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First Beach, La Push, Washington

First Beach (http://www.technogypsie.com/reviews/?p=26123) - La Push (http://www.technogypsie.com/reviews/?p=26119) - Forks, Washington: http://www.technogypsie.com/reviews/?p=26115. Olympic National Forest and Park: http://www.technogypsie.com/reviews/?p=26099. Northern Exposure: Chronicle 24 - Chronicles of Sir Thomas Leaf, Lady Etain, and Prince Cian.  Adventures in Washington. Photos taken March 26, 2016.  To read the adventures, visit  http://www.technogypsie.com/chronicles/?p=20007.   To read reviews, visit: www.technogypsie.com/reviews.  All photos and articles (c) 2015/2016 Technogypsie.com - by Leaf McGowan, Eadaoin Bineid and Thomas Baurley. All rights reserved.
First Beach (http://www.technogypsie.com/reviews/?p=26123) – La Push – Forks, Washington

First Beach, La Push, Washington

Tribal lands outside of Olympic National Forest not far from Forks, and part setting / inspiration from Stephanie Meyers series “Twilight” it is a location off the path from the Twilight Tour in Forks. Only 14 miles towards the coast from Forks, this is the home of the Quileute Tribe who originally habitated these lands for their sea-faring quests and fishing trips. It was here they traditionally built their cedar canoes for oceanic journeys, whaling, and seal hunting. La Push is their current headquarters. They signed their first treaty with the Euro-American settlers here that eventually relocated them to a reservation in Taholah, but because of their remoteness, wasn’t enforced, and many stayed in this area. In 1889 President Grover Cleveland established a one mile square reservation here for them, with about 252 inhabitants. That same year, the town was destroyed by arson. Today it is a popular tourist destination and is home to oceanfront resorts, a fish hatchery, a seafoo company and a marina. They host an annual festival called Quileute Days every July 17-19th celebrating their cultural heritage, with fireworks, salmon bake, dancing, songs, softball and other tournaments, vending, and food. They are featured as characters in Stephanie Meyer’s Twilight series as the wolf people.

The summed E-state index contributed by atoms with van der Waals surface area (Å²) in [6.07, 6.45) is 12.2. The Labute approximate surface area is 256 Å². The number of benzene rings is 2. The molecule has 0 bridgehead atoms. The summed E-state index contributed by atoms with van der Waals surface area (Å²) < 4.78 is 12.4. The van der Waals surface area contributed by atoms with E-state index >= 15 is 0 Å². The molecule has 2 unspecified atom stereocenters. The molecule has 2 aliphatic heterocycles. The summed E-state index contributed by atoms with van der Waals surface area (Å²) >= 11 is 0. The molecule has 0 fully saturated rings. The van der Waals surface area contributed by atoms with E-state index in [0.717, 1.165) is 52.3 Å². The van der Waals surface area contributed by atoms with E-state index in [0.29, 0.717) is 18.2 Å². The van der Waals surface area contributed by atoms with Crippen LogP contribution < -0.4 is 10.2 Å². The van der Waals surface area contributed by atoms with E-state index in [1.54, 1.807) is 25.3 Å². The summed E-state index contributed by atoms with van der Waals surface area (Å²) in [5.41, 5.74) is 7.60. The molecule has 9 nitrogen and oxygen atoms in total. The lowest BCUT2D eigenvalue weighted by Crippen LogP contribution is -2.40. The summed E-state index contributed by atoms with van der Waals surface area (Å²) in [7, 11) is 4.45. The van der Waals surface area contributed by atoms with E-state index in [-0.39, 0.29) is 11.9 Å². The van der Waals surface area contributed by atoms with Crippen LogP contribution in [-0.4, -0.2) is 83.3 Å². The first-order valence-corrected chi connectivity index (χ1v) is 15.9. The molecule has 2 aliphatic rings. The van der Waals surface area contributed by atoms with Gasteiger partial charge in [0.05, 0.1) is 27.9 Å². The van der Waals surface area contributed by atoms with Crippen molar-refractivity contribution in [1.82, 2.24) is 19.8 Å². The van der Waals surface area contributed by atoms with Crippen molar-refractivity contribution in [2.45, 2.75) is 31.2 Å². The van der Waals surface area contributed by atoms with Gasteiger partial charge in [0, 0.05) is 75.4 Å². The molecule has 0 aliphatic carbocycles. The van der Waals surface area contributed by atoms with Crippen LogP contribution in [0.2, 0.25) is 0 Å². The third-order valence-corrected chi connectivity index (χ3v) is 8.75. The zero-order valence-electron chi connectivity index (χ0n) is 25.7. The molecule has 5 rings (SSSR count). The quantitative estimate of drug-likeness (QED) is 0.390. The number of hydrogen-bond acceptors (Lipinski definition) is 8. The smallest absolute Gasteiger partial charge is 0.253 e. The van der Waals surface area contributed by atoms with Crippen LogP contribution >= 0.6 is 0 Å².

First Beach (http://www.technogypsie.com/reviews/?p=26123) - La Push (http://www.technogypsie.com/reviews/?p=26119) - Forks, Washington: http://www.technogypsie.com/reviews/?p=26115. Olympic National Forest and Park: http://www.technogypsie.com/reviews/?p=26099. Northern Exposure: Chronicle 24 - Chronicles of Sir Thomas Leaf, Lady Etain, and Prince Cian.  Adventures in Washington. Photos taken March 26, 2016.  To read the adventures, visit  http://www.technogypsie.com/chronicles/?p=20007.   To read reviews, visit: www.technogypsie.com/reviews.  All photos and articles (c) 2015/2016 Technogypsie.com - by Leaf McGowan, Eadaoin Bineid and Thomas Baurley. All rights reserved.
First Beach (http://www.technogypsie.com/reviews/?p=26123) – La Push (http://www.technogypsie.com/reviews/?p=26119) – Forks, Washington: http://www.technogypsie.com/reviews/?p=26115. Olympic National Forest and Park: http://www.technogypsie.com/reviews/?p=26099. Northern Exposure: Chronicle 24 – Chronicles of Sir Thomas Leaf, Lady Etain, and Prince Cian. Adventures in Washington. Photos taken March 26, 2016. To read the adventures, visit http://www.technogypsie.com/chronicles/?p=20007. To read reviews, visit: www.technogypsie.com/reviews. All photos and articles (c) 2015/2016 Technogypsie.com – by Leaf McGowan, Eadaoin Bineid and Thomas Baurley. All rights reserved.

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Acoma Pueblo

Acoma Pueblo
* Acoma, New Mexico *